He said that he believed the number of visitors had actually increased after the concerns on accessibility had been addressed by providing special buses to the new venue.
Wael Salah al-Mulla, owner and director of Masr El Arabia publishing house, one of the largest publishers to participate, also told Al-Monitor that the fair this year had “exceeded all expectations.”
Acknowledging that there had been initial concerns and complaints about rental fees, Mulla said that these could be avoided in the coming years. He noted that the decision by GEBO to provide transportation to the new exhibition location was a great step that made the exhibition one of the best in the Arab world.
But some other participants are more critical. A source from Dar al-Rashad, a Moroccan publishing house, told Al-Monitor on condition of anonymity that the 50th edition of the book fair was far from a success story. “Despite the luxurious halls and new pavilions and the government’s provision of cheap transportation, the increasing rental fees have turned the exhibition into a destination for [a much smaller group of participants] that can pay the higher rental fees,” the source said.
He noted that to make the event profitable despite the high fees, the book publishers and sellers had to reduce the book discounts. “Only the state-owned publishing houses are able to offer high discounts to customers,” he said.
Sayed Darwish, a bookseller at Sour El-Azbakeya, told Al-Monitor that the absence of secondhand bookstores was what the larger publishers wanted anyway. “When GEBO realized that most publishers opposed moving to the new exhibition center due to the high cost and the anticipated low turnout, it decided to keep major publishers happy by [making it difficult] for secondhand sellers to rent pavilions,” he said, implying that the large publishers had been able to monopolize the 50th Cairo International Book Fair.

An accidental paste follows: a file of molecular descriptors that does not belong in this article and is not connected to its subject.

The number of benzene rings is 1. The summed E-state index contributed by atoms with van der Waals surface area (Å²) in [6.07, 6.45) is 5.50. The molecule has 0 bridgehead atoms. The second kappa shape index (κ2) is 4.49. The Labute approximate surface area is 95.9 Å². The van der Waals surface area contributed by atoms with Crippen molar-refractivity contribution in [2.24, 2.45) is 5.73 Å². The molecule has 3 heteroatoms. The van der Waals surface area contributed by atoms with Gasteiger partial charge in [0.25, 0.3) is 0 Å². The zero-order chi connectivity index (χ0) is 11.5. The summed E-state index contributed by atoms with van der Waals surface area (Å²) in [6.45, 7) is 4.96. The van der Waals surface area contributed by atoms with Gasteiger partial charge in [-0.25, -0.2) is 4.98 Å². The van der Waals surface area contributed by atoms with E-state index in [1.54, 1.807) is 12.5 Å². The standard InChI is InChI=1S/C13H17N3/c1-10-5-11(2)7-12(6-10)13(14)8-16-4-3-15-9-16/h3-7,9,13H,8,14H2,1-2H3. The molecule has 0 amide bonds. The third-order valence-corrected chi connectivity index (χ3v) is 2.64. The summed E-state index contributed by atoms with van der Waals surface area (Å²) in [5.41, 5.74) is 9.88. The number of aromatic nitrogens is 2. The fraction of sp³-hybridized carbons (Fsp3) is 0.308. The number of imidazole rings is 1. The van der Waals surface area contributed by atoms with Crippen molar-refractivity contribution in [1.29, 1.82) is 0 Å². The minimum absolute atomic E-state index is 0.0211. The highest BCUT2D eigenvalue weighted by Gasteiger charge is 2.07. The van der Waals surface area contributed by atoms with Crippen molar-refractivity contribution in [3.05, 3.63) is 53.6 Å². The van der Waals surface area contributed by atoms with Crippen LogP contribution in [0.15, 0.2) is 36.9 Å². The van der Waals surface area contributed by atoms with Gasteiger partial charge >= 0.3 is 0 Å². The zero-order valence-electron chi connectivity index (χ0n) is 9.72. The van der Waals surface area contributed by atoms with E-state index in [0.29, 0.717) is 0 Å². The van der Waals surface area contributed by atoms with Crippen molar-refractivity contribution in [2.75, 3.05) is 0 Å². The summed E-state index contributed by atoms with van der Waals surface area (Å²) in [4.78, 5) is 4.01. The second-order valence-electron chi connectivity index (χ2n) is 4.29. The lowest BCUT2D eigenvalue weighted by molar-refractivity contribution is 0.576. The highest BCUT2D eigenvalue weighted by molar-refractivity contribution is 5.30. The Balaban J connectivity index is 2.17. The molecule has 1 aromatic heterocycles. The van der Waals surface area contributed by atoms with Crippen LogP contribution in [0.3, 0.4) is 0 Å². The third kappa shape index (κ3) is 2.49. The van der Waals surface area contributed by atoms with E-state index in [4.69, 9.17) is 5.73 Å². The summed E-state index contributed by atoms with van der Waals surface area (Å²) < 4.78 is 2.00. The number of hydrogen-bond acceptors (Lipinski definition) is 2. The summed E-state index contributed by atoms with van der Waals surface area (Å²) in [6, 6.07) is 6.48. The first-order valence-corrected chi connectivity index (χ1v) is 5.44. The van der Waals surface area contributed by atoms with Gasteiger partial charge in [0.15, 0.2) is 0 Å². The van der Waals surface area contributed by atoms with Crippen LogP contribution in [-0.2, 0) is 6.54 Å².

Darwish said, “We could not participate in the exhibition. As our books are the only cheap alternatives to those sold by the major publishing houses, they have benefitted — despite the high rent and low turnout.”
Ezzat Abdul Hamid, one of the visitors of the fair on its fourth day, told Al-Monitor that both booksellers and visitors would get used to the new venue. “Moving the fair to District No. 5 was a huge organizational step, and it is normal for the costs to rise and for some visitors not to show up. But they will get used to the new place gradually,” she said.
She called on the traders of Sour El-Azbakeya to collaborate in order to ensure their presence in the next fair, and on the organizers to offer facilities to El-Azbakeya traders because they are the only affordable alternative amid the ever-rising book prices.
“It is not GEBO that is responsible for the ever-rising cost of books; neither is it due to the monopoly of the large publishers. Everything has been getting more expensive in Egypt since 2016,” she concluded.